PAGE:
Tamil publishing industry is thriving. Chennai Book Fair is major part of the reason

Despite fears that books are going out of fashion, the fair has witnessed steady growth over the past 45 years

Visitors browse books at the fair

Despite the massive changes in publishing, Tamil readership continues to grow. The year-on-year increases in the number of book titles, publishing houses and, of course, revenues has led to healthy profits for the industry. The Chennai Book Fair, now in its 45th year, is proof of the thriving culture of reading in Tamil Nadu.

Despite its modest beginnings in 1977, the Chennai Book Fair is today considered as an important event in the city’s cultural calendar. Organised by the Booksellers and Publishers Association of South India (BAPASI) every year, the first fair was held at the Madrasa-i-Azam school at Anna Salai.

“It was incredible. The publishers believed that people would throng the fair and stand in queue just to buy books,” said Tamilmagan, a writer.

“Over the years, the fair has changed locations. For more than 25 years, it was held at Quaid-e-Milleth Government College for Women, Anna Salai, then at St George School, Kilpauk, then at YMCA Physical Education College Ground, Nandanam. In between, the fair was also held at drive-in restaurants and on Island Grounds,” he said.

Something for Everyone

Starting with only 22 stalls, the association set an example of how to conduct book fairs. In 2003, Chennai Book Fair earned a revenue of nearly 6 crore. In 2013, about 12 core. In 2020, before COVID-19 hit, revenue touched 20 crore. Even in pandemic-hit 2021, the fair generated revenue of 12 crore.

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The Neyveli Book Fair, promoted by Neyveli Lignite Corporation, and Erode Book Fair, held by Makkal Sindhanai Peravai, a cultural organisation, owe their success to it.

These fairs have books on every topic, including a general category comprising cooking, gardening, self-improvement, spirituality, quiz programmes and astrology – the last has a dedicated readership in every generation.

Print Never Dies

“Every year we hold the fair for 10 to 12 days. But since we are in the middle of a pandemic, in order to control the crowds, we have stretched it to 19 days,” said A Loganathan, executive committee member, BAPASI. “Between February 16 and March 6, we have three weekends and readers can visit the fair without any hassle,” he said.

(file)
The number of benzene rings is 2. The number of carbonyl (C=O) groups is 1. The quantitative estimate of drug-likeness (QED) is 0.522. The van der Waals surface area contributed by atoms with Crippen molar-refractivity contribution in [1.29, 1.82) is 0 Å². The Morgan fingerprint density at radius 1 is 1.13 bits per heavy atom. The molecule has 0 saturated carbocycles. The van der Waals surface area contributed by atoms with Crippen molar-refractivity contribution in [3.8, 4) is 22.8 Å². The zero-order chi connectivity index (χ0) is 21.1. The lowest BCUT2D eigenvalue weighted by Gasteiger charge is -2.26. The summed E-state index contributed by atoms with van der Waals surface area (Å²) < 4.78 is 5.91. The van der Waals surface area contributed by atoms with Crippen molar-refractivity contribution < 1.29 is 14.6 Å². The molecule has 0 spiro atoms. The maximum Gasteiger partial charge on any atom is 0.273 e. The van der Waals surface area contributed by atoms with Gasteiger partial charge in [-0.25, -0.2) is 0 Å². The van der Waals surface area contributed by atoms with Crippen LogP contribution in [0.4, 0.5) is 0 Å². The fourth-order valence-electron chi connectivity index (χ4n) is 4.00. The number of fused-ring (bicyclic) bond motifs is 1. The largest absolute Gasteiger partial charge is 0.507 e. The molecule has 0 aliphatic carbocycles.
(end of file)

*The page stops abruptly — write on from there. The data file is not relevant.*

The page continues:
The organisers wanted to have 1,000 stalls this year, but could receive government permission for only 800 due to COVID-19, Loganathan said.

Despite fears that books are going out of fashion, the fair has witnessed steady growth over the past 45 years, he said.

“Earlier, publishers used to book one stall. But over the past few years, most of them are booking two stalls to display their books. Accordingly, every year there are more than 10,000 new titles being brought to the fair. This at a time when there is a perception that young people prefer to read e-books,” Loganathan added.

Despite its modest beginnings in 1977, the Chennai Book Fair is today considered as an important event in the city’s cultural calendar

Kindle Is Supplementary

S Subba Rao, a writer, said for serious readers, Kindle are a supplement. Most still prefer physical books.

“Some three decades ago, publishing houses published only classics by popular writers and readers hovered around only those books. Now readers search for new genres, and accordingly, publishers and writers are coming with unexplored subjects. Having said that, it doesn’t mean classics have lost their importance. They continue to play a role in shaping the readership at an early stage,” he said.

Rao said despite popular perception, social media has played a role in enhancing reading culture in Tamil.

The organisers wanted to have 1,000 stalls this year, but could receive government permission for only 800 due to COVID-19

Lack of Readership Study

According to Prabahar Vedamanickam, associate professor, Department of Tamil, The American College, Madurai, there is a need for reliable readership surveys in the state.

“There is a market for Tamil books, no doubt. But are youngsters their 20s reading Tamil books? There is a rural-urban divide when in comes to reading culture. In urban areas, youngsters may read more in English. We need proper studies on readership to establish trends,” he said.

Vedamanickam said diasporic Tamils may be contributing to the thriving market, because for them price is not an issue.

“Many more books are being translated into Tamil now. There are more writers from the IT field. People from film industries are writing books and novelists are turning into screenplay writers in this era of OTT platforms. The publishing and promotion of the books have also become easier. Overall, literature has become a healthy business, and this has given hope that one can lead a decent life by writing,” he said.

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Tamilmagan, who is also a publisher, said that due to the ‘print on demand’ process, most publishers don’t suffer major losses.

“Print on demand has brought down burden for the publishers. Today, they are even ready to publish the work of newcomers. First they publish limited copies, say, 300. If it moves well, then they publish another 200 copies. That was not the case earlier. Publishers had to printed at least 1,000 copies and most of the time they were unable to sell them. Some established writers have now started their own publishing houses,” he said.

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